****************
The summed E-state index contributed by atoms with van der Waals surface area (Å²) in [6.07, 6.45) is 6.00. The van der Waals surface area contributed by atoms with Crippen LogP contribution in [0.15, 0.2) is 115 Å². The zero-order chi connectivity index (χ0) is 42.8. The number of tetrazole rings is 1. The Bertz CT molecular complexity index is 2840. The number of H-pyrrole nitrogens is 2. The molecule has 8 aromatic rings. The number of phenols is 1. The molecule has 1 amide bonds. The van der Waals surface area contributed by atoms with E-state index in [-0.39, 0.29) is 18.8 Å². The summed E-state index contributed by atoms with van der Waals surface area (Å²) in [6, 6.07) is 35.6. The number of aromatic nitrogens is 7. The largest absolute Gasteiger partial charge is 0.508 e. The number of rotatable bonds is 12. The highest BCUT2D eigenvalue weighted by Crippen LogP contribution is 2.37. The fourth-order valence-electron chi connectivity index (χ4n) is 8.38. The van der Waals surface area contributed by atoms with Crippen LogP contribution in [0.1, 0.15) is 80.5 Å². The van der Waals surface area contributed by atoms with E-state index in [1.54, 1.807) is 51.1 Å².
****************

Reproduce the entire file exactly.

The summed E-state index contributed by atoms with van der Waals surface area (Å²) in [6.07, 6.45) is 6.00. The van der Waals surface area contributed by atoms with Crippen LogP contribution in [0.15, 0.2) is 115 Å². The zero-order chi connectivity index (χ0) is 42.8. The number of tetrazole rings is 1. The Bertz CT molecular complexity index is 2840. The number of H-pyrrole nitrogens is 2. The molecule has 8 aromatic rings. The number of phenols is 1. The molecule has 1 amide bonds. The van der Waals surface area contributed by atoms with E-state index in [-0.39, 0.29) is 18.8 Å². The summed E-state index contributed by atoms with van der Waals surface area (Å²) in [6, 6.07) is 35.6. The number of aromatic nitrogens is 7. The largest absolute Gasteiger partial charge is 0.508 e. The number of rotatable bonds is 12. The highest BCUT2D eigenvalue weighted by Crippen LogP contribution is 2.37. The fourth-order valence-electron chi connectivity index (χ4n) is 8.38. The van der Waals surface area contributed by atoms with Crippen LogP contribution in [0.1, 0.15) is 80.5 Å². The van der Waals surface area contributed by atoms with E-state index in [1.54, 1.807) is 51.1 Å².